The moral superiority of rural life

“Do you know Watson,” said he, “that it is one of the curses of a mind with a turn like mine that I must look at everything with reference to my own special subject. You look at these scattered houses, and you are impressed by their beauty. I look at them, and the only thought which comes to me is a feeling of their isolation and of the impunity with which crime may be committed there.”

“Good heavens!” I cried. “Who would associate crime with these dear old homesteads?”

“They always fill me with a certain horror. It is my belief, Watson, founded upon my experience, that the lowest and vilest alleys in London do not present a more dreadful record of sin than does the smiling and beautiful countryside.”

“You horrify me!”

“But the reason is very obvious. The pressure of public opinion can do in the town what the law cannot accomplish. There is no lane so vile that the scream of a tortured child, or the thud of a drunkard’s blow, does not beget sympathy and indignation among the neighbours, and then the whole machinery of justice is ever so close that a word of complaint can set it going, and there is but a step between the crime and the dock. But look at these lonely houses, each in its own fields, filled for the most part with poor ignorant folk who know little of the law. Think of the deeds of hellish cruelty, the hidden wickedness which may go on, year in, year out, in such places, and none the wiser. Had this lady who appeals to us for help gone to live in Winchester, I should never have had a fear for her. It is the five miles of country which makes the danger…”

–from The Adventure of the Copper Beeches, by Arthur Conan Doyle

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The Facts of Life: how to investigate online political ads

Source: Help Us Monitor Political Ads Online — ProPublica

A terrific plan from ProPublica. A central excerpt that’ll tell us what they’re doing and how we can (and must) participate:

The nature of online advertising is such that ads appear on people’s screens for just a few hours, and are limited to the audience that the advertiser has chosen. So, for example, if an advertiser micro-targets a group such as 40-year-old female motorcyclists in Nashville, Tennessee, (Facebook audience estimate: 1,300 people) with a misleading ad, it’s unlikely anyone other than the bikers will ever see those ads. Yesterday, 10 months after Trump was elected, Facebook officials acknowledged discovering that a Russian “troll farm” paid $100,000 during the campaign to place political ads on issues such as gun rights and immigration, The Washington Post reported.

With online ads, “you can go as narrow as you want, as false as you want and there is no accountability,” said Craig Aaron, president and CEO of Free Press, a public interest media and technology advocacy group.

ProPublica wants to change that. Today we are launching a crowdsourcing tool that will gather political ads from Facebook, the biggest online platform for political discourse. We’re calling it the Political Ad Collector — or PAC, in a nod to the Political Action Committees that fund many of today’s political ads.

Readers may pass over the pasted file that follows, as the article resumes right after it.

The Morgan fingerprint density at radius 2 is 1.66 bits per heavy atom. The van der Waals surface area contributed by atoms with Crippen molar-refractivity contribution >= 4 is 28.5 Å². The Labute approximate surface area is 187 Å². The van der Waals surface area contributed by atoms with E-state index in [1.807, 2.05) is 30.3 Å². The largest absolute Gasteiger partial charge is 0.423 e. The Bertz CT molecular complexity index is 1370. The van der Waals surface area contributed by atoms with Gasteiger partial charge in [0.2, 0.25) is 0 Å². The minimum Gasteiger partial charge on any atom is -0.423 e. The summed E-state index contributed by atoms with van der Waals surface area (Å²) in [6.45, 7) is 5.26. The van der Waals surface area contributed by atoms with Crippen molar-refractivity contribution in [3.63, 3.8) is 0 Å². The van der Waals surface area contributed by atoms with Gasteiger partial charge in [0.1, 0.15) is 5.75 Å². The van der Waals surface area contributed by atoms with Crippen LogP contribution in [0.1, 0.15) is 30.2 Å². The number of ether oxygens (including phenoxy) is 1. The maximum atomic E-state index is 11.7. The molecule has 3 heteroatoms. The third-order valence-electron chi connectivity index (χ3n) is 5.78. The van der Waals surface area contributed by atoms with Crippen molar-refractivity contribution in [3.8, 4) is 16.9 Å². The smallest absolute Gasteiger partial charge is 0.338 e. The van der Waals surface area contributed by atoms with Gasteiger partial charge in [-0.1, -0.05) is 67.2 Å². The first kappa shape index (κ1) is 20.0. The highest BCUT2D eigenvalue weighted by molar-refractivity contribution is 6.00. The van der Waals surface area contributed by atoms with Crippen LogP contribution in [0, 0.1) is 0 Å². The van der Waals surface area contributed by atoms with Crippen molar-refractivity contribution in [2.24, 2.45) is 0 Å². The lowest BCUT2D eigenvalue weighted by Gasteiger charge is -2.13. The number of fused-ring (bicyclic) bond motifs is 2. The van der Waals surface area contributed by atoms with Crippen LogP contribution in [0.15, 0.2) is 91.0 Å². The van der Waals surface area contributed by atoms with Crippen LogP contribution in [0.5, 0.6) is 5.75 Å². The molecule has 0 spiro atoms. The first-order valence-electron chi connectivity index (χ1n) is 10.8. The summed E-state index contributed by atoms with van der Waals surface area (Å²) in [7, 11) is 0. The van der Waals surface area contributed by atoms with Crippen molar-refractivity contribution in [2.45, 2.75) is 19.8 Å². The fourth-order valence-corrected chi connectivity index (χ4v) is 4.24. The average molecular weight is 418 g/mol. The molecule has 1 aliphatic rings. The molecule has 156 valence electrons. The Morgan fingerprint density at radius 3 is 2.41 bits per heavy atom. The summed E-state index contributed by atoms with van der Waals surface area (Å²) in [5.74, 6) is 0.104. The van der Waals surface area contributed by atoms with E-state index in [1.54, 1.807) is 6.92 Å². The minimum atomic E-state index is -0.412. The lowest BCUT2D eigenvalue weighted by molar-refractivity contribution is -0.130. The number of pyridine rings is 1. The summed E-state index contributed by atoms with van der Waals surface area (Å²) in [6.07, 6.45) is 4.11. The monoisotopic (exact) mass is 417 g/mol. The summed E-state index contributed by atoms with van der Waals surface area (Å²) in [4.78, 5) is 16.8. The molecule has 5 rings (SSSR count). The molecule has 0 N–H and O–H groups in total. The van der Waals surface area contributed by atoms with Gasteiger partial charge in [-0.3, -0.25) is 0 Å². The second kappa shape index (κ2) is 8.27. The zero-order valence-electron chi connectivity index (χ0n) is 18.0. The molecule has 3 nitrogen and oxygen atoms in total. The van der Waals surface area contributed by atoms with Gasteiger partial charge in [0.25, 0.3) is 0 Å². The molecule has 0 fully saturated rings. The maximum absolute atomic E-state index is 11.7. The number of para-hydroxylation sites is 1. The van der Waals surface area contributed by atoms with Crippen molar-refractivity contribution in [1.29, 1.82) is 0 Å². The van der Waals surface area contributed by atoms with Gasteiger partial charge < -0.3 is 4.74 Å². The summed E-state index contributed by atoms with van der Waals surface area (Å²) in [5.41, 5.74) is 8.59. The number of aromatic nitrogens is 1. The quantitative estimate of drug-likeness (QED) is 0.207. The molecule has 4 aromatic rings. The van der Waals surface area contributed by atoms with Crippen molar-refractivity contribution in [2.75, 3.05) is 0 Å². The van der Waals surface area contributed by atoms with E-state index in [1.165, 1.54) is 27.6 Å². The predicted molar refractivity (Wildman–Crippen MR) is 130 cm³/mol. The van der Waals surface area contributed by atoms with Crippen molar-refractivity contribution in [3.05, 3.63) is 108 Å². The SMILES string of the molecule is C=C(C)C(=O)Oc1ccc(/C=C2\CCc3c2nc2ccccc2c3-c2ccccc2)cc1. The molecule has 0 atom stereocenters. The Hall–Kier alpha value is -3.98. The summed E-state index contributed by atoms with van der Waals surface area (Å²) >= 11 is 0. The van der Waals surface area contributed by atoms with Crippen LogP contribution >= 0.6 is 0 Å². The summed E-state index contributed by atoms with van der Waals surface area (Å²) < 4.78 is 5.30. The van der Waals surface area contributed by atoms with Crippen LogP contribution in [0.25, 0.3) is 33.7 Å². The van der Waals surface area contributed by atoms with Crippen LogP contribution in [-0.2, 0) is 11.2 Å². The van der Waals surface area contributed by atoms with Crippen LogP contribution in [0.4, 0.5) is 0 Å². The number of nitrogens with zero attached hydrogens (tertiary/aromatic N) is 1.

I’m not on Facebook often and never click on political whatevers–ads? I get my political news from newspapers.

But if you see this stuff on Facebook, connect with ProPublica and tell them. You’ll be helping all of us stay informed and de-trolled.

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DailyKos Elections new incisive link: 2018 open House seats

You may have noticed: a bunch of Republican congressmen are calling it quits.

As I’ve mentioned, DailyKos Elections covers every race everywhere in the entire country. Plus, the writing is terrific and often laugh-out-loud witty.

Today–while narrating the immediate electoral history of one Michigan congressional district–DailyKos announced this:

P.S.: To help keep tabs on this ever-changing playing field in the wake of this big wave of GOP retirements, we’ve created a new House open seat tracker, complete with presidential results for every district. So far this cycle, eight House Republicans are calling it quits (and not just leaving the House to run for another office), while just one Democrat is doing the same.

Which means if you don’t want to spend time reading about every race everywhere in the entire country every day, but are hooked on worrying about what’s likely to happen in 2018 in open seats, well…

My P.S. I’m sticking the category the “American war on women” in–alon with “voting rights”–because here’s what DailyKos tells us about a previous race for this Michigan seat:

At a fundraiser for his congressional campaign, prominent conservative activist Phyllis Schlafly drew unflattering headlines for [Rocky] Raczkowski when she declared that, besides “the blacks,” the largest group to vote for Obama was unmarried women, because “when you kick your husband out, you’ve got to have big brother government to be your provider.” Raczkowski awkwardly tried to distance himself from Schlafly’s comments by saying he “believe[s] in equality for everyone. I’m color-blind and gender blind,” coming very close to accidently echoing Stephen Colbert. Raczkowski ran for the state Senate four years later and lost a tight primary to Marty Knollenberg.

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